Burger King Case Study

2692 Words11 Pages
The case of Burger King Corporation v. Rudzewicz, 471 U.S. 462, 105 S. Ct. 2174, 85 L. Ed. 2d 528 (1985) addressed the issue of personal jurisdiction and whether or not it violates the Due Process Clause of the Fourteenth Amendment. The plaintiff, Burger King, is a Florida corporation whose principal offices are located in Miami. The defendant, John Rudzewicz, was a resident of Michigan and a principal of a Michigan franchise. Rudzewicz, as a franchisee owner, had been given a license to use Burger King’s name and logo (trademarks) to operate a Burger King in Michigan. The contract between the franchisor and franchisee stated that the franchisor relationship (contract) is under the control of Florida. Other provisions of the contract include required monthly payments of fees and royalties to Miami headquarters, and all major decisions and problems had to be communicated with headquarters. In addition, the franchisee had to conduct business at a leased restaurant facility for 20 years. However, the defendant failed to fulfill franchisee obligations by not keeping up with his monthly payments of fees and royalties that he owed to Burger King in Florida. As a result, Burger King sued for a diversity suit against Rudzewicz in an effort to get back the money that they were owed. Burger King claimed a breach of contract, specifically the “Franchise Agreement”, between Burger King (the franchisor) and Rudzewicz (the franchisee). The case eventually made it all the way to the United States Supreme Court (Case Briefs). The first party involved in this case was the plaintiff, Burger King Corporation. The headquarters of Burger King is located in Miami, Florida and is constituted under Florida’s laws and regulations. In 1978, Burger King C... ... middle of paper ... ... law protects individuals’ rights and liberties from the government of states. It can also protect businesses’ property rights and the rights of their employees. In conclusion, the case of Burger King Corporation v. Rudzewicz, 471 U.S. 462, 105 S. Ct. 2174, 85 L. Ed. 2d 528 (1985) addressed the issue of personal jurisdiction. The District Court of Florida ruled that the defendant was under the jurisdiction of the District Court. Rudzewicz appealed to the Court of Appeals and it found that the due process clause was violated. The case made its way to the Supreme Court where it ultimately ruled that the contacts was enough to extend personal jurisdiction and that there was no violation of the Due Process Clause. This case was essential in determining whether states have the authority over individual during legal matters without violating personal liberties.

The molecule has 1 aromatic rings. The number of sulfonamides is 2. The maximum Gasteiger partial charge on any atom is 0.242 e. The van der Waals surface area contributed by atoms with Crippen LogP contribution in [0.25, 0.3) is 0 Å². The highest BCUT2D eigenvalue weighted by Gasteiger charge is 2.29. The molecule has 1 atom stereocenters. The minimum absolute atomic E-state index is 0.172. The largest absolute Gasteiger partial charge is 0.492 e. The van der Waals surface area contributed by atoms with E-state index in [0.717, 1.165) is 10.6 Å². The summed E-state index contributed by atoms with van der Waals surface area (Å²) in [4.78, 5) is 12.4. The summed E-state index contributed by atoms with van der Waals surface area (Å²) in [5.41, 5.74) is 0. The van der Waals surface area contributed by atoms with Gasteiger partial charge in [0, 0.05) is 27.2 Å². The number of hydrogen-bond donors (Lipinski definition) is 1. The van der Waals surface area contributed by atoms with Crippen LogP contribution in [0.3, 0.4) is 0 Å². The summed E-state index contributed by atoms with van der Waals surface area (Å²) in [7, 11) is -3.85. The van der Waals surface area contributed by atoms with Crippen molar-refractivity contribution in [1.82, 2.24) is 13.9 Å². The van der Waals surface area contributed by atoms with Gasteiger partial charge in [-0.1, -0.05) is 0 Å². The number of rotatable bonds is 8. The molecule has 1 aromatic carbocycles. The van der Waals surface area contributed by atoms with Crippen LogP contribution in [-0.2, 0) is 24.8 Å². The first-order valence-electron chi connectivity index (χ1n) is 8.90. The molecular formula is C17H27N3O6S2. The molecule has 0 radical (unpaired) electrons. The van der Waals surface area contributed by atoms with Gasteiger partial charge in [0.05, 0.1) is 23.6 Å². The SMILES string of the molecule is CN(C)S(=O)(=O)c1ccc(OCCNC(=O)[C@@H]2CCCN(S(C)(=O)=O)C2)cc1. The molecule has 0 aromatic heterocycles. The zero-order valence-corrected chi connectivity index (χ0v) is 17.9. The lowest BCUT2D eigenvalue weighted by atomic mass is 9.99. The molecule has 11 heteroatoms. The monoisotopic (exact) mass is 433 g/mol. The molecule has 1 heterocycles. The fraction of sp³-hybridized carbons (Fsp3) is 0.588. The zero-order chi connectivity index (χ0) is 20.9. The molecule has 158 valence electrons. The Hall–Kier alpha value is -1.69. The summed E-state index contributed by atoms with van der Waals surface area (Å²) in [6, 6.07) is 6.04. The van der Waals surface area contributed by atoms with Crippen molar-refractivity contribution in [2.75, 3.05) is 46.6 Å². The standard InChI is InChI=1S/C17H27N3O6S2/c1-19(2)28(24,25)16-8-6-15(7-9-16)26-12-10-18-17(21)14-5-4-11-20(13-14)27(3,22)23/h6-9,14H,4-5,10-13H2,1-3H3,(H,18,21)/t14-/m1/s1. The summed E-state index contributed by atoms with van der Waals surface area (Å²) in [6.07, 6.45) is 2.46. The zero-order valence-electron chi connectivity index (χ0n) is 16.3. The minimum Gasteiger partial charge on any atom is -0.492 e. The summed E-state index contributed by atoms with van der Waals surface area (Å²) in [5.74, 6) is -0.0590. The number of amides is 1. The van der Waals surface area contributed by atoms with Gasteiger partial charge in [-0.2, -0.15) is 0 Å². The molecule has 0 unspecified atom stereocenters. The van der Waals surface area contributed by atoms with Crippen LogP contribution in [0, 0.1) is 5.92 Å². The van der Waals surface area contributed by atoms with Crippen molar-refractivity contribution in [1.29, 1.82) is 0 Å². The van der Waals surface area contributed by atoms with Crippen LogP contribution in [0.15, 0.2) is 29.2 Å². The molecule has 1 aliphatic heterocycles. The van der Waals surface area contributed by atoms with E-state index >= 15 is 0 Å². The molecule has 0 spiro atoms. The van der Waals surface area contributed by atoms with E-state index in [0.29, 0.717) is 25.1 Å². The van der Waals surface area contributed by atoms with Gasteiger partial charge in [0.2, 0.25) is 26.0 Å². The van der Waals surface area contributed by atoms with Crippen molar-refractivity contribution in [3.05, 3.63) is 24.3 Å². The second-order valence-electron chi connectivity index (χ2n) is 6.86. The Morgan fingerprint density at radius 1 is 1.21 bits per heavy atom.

More about Burger King Case Study

Open Document